John’s example of someone who suffered affliction due to the Word of God and the Testimony of Jesus will be repeated throughout the Revelation as previously seen in the account of the Prayer of the Martyrs in Heaven, and as further revealed in the following description of the Martyr’s of the Great Tribulation.

I saw thrones on which were seated those who had been given authority to judge. And I saw the souls of those who had been beheaded because of their testimony about Jesus and because of the word of God. They had not worshiped the beast or its image and had not received its mark on their foreheads or their hands. They came to life and reigned with Christ a thousand years.
Rev. 20:4

From these passages, we learn that testimony of Christ and the Word of God will continue to be the subject of the wrath of Satan up and until the end of the Last Days.

On the Lord’s Day I was in the Spirit, and I heard behind me a loud voice like a trumpet, which said: “Write on a scroll what you see and send it to the seven churches: to Ephesus, Smyrna, Pergamum, Thyatira, Sardis, Philadelphia and Laodicea.” Rev. 1:10-11

As mentioned earlier, the Seven Churches were literal churches that existed in the First Century and that were located in what is now modern-day Turkey. Some have proposed that the Seven Churches represent seven Church ages, with the Seventh Church representing the end-time church. However, the circumstances that we will read about in the Seven Letters, including warnings about persecutions and false teachers etc., have continued to this day and therefore cannot be divided into to seven different time periods. Accordingly, all of the instructions found in each of the Seven Letters continue to apply to the Church today!

I turned around to see the voice that was speaking to me. And when I turned I saw seven golden lampstands, and among the lampstands was someone like a son of man, dressed in a robe reaching down to his feet and with a golden sash around his chest The hairs of his head were white, like white wool, like snow. His eyes were like a flame of fire, his feet were like burnished bronze, refined in a furnace, and his voice was like the roar of many waters. In his right hand he held seven stars, and coming out of his mouth was a sharp, double-edged sword. His face was like the sun shining in all its brilliance. Rev. 1:12-16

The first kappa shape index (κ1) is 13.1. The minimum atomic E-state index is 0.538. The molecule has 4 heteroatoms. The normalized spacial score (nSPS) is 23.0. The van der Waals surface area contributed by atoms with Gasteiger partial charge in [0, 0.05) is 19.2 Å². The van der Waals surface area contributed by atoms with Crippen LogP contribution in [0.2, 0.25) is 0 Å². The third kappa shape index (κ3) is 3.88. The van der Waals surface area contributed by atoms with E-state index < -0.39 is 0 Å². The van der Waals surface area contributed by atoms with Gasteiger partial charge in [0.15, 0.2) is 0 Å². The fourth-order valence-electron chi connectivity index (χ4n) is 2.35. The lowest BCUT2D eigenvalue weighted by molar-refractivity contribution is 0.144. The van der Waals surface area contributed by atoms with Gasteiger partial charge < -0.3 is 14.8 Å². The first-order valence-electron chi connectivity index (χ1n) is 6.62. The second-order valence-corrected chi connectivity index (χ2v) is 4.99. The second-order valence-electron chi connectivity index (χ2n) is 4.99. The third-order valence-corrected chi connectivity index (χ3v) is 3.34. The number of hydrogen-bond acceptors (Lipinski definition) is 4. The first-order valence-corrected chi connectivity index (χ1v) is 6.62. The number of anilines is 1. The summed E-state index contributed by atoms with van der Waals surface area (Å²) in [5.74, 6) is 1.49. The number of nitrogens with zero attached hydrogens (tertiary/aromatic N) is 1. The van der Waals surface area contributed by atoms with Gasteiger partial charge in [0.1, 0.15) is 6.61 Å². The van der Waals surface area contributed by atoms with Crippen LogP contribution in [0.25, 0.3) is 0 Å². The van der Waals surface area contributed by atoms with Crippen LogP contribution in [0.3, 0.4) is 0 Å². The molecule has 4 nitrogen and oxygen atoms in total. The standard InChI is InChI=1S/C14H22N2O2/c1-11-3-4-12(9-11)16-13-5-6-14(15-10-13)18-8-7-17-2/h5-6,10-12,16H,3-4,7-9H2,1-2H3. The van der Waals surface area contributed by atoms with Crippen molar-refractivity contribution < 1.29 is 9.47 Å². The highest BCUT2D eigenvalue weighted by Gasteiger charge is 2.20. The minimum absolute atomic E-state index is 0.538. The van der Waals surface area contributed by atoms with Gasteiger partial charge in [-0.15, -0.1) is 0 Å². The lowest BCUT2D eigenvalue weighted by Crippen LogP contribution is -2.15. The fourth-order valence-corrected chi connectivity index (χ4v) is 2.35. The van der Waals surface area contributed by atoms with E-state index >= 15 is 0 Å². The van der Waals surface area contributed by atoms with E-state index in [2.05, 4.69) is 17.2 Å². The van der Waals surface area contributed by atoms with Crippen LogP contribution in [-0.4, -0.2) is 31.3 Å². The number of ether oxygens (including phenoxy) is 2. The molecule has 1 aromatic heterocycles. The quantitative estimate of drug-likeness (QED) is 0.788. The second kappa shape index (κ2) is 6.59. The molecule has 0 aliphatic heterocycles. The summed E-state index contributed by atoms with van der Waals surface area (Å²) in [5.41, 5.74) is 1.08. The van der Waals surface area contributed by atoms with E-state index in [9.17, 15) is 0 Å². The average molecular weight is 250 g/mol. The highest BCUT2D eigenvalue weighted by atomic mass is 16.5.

The voice of the Lord commanding John to, “Write down what you see”, and the vision of the Christ among the seven golden lampstands forms the testimony of John concerning the origin of the Revelation, which came from Jesus Christ and not from John himself.

The sharp double-edged sword, which John saw coming from the mouth of the Lord, is elsewhere described in the Scriptures as representing the Word of God. Accordingly, the picture of the sword coming from the mouth of the Lord is used in the Revelation to describe how the Son of Man will wage against the nations through the words that will come from His mouth, which in turn will bring about the great judgments that will strike down the nations.

Coming out of his mouth is a sharp sword with which to strike down the nations. “He will rule them with an iron scepter.” He treads the winepress of the fury of the wrath of God Almighty. Rev. 19:15

The rest were killed with the sword coming out of the mouth of the rider on the horse, and all the birds gorged themselves on their flesh. Rev. 19:21


The meaning of the seven lampstands and the seven stars will be explained in the concluding passage of this chapter.

When I saw him, I fell at his feet as though dead. Then he placed his right hand on me and said: “Do not be afraid. I am the First and the Last. I am the Living One; I was dead, and now look, I am alive for ever and ever! And I hold the keys of death and Hades. Rev. 1:17-18